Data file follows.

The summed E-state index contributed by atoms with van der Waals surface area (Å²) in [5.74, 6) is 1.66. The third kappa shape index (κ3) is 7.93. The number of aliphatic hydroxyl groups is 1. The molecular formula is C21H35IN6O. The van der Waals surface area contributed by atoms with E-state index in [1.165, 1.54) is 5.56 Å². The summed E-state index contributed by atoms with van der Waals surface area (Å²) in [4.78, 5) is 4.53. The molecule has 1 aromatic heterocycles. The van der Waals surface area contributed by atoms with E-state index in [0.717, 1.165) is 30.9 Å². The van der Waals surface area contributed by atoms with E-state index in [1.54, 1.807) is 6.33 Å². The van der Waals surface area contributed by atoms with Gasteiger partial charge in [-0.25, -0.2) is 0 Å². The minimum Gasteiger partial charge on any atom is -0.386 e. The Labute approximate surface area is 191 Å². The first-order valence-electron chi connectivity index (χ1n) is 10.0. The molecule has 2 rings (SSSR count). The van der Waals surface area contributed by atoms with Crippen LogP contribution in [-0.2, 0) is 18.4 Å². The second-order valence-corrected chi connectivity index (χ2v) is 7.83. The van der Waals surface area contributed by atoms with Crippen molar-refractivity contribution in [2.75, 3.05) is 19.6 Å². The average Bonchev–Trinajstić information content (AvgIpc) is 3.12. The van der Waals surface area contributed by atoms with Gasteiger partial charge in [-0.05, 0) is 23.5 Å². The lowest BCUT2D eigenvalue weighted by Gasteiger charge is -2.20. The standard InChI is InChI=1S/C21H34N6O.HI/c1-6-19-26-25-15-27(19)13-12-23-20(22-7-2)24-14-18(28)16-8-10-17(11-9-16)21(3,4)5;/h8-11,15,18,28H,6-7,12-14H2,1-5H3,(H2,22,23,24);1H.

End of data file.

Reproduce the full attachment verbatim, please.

The summed E-state index contributed by atoms with van der Waals surface area (Å²) in [5.74, 6) is 1.66. The third kappa shape index (κ3) is 7.93. The number of aliphatic hydroxyl groups is 1. The molecular formula is C21H35IN6O. The van der Waals surface area contributed by atoms with E-state index in [1.165, 1.54) is 5.56 Å². The summed E-state index contributed by atoms with van der Waals surface area (Å²) in [4.78, 5) is 4.53. The molecule has 1 aromatic heterocycles. The van der Waals surface area contributed by atoms with E-state index in [0.717, 1.165) is 30.9 Å². The van der Waals surface area contributed by atoms with E-state index in [1.54, 1.807) is 6.33 Å². The van der Waals surface area contributed by atoms with Gasteiger partial charge in [-0.25, -0.2) is 0 Å². The minimum Gasteiger partial charge on any atom is -0.386 e. The Labute approximate surface area is 191 Å². The first-order valence-electron chi connectivity index (χ1n) is 10.0. The molecule has 2 rings (SSSR count). The van der Waals surface area contributed by atoms with Crippen LogP contribution in [-0.2, 0) is 18.4 Å². The second-order valence-corrected chi connectivity index (χ2v) is 7.83. The van der Waals surface area contributed by atoms with Crippen molar-refractivity contribution in [2.75, 3.05) is 19.6 Å². The average Bonchev–Trinajstić information content (AvgIpc) is 3.12. The van der Waals surface area contributed by atoms with Gasteiger partial charge in [-0.05, 0) is 23.5 Å². The lowest BCUT2D eigenvalue weighted by Gasteiger charge is -2.20. The standard InChI is InChI=1S/C21H34N6O.HI/c1-6-19-26-25-15-27(19)13-12-23-20(22-7-2)24-14-18(28)16-8-10-17(11-9-16)21(3,4)5;/h8-11,15,18,28H,6-7,12-14H2,1-5H3,(H2,22,23,24);1H.